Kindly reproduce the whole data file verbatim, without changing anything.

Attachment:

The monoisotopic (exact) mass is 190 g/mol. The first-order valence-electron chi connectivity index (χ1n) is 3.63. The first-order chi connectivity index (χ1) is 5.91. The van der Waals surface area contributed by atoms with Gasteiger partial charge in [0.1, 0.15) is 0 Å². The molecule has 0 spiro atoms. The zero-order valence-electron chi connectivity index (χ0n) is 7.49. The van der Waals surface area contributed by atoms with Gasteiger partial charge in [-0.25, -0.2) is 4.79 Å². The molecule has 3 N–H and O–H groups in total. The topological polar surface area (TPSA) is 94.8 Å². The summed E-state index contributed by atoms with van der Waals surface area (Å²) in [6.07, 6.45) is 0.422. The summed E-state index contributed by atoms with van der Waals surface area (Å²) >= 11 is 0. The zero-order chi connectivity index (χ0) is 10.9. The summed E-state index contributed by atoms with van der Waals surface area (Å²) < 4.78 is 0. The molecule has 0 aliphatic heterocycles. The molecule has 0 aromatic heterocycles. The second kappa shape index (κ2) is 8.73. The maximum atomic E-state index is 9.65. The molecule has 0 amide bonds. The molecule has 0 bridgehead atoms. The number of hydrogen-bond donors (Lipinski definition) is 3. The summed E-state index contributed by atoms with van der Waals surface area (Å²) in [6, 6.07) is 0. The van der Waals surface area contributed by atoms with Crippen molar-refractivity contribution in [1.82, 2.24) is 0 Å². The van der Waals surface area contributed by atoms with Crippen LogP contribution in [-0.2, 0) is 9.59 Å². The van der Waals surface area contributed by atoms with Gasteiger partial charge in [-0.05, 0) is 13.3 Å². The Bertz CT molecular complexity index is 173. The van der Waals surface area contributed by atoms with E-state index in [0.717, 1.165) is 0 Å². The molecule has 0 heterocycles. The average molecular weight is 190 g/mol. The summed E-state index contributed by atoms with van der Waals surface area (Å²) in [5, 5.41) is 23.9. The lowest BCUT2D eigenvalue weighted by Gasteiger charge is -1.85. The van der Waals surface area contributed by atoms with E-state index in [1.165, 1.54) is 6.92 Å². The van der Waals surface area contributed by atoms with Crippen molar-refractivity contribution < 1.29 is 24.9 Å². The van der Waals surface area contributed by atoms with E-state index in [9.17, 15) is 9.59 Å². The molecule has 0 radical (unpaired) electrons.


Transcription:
The monoisotopic (exact) mass is 190 g/mol. The first-order valence-electron chi connectivity index (χ1n) is 3.63. The first-order chi connectivity index (χ1) is 5.91. The van der Waals surface area contributed by atoms with Gasteiger partial charge in [0.1, 0.15) is 0 Å². The molecule has 0 spiro atoms. The zero-order valence-electron chi connectivity index (χ0n) is 7.49. The van der Waals surface area contributed by atoms with Gasteiger partial charge in [-0.25, -0.2) is 4.79 Å². The molecule has 3 N–H and O–H groups in total. The topological polar surface area (TPSA) is 94.8 Å². The summed E-state index contributed by atoms with van der Waals surface area (Å²) in [6.07, 6.45) is 0.422. The summed E-state index contributed by atoms with van der Waals surface area (Å²) >= 11 is 0. The zero-order chi connectivity index (χ0) is 10.9. The summed E-state index contributed by atoms with van der Waals surface area (Å²) < 4.78 is 0. The molecule has 0 aliphatic heterocycles. The molecule has 0 aromatic heterocycles. The second kappa shape index (κ2) is 8.73. The maximum atomic E-state index is 9.65. The molecule has 0 amide bonds. The molecule has 0 bridgehead atoms. The number of hydrogen-bond donors (Lipinski definition) is 3. The summed E-state index contributed by atoms with van der Waals surface area (Å²) in [6, 6.07) is 0. The van der Waals surface area contributed by atoms with Crippen molar-refractivity contribution in [1.82, 2.24) is 0 Å². The van der Waals surface area contributed by atoms with Crippen LogP contribution in [-0.2, 0) is 9.59 Å². The van der Waals surface area contributed by atoms with Gasteiger partial charge in [-0.05, 0) is 13.3 Å². The Bertz CT molecular complexity index is 173. The van der Waals surface area contributed by atoms with E-state index in [0.717, 1.165) is 0 Å². The molecule has 0 heterocycles. The average molecular weight is 190 g/mol. The summed E-state index contributed by atoms with van der Waals surface area (Å²) in [5, 5.41) is 23.9. The lowest BCUT2D eigenvalue weighted by Gasteiger charge is -1.85. The van der Waals surface area contributed by atoms with E-state index in [1.165, 1.54) is 6.92 Å². The van der Waals surface area contributed by atoms with Crippen molar-refractivity contribution < 1.29 is 24.9 Å². The van der Waals surface area contributed by atoms with E-state index in [9.17, 15) is 9.59 Å². The molecule has 0 radical (unpaired) electrons.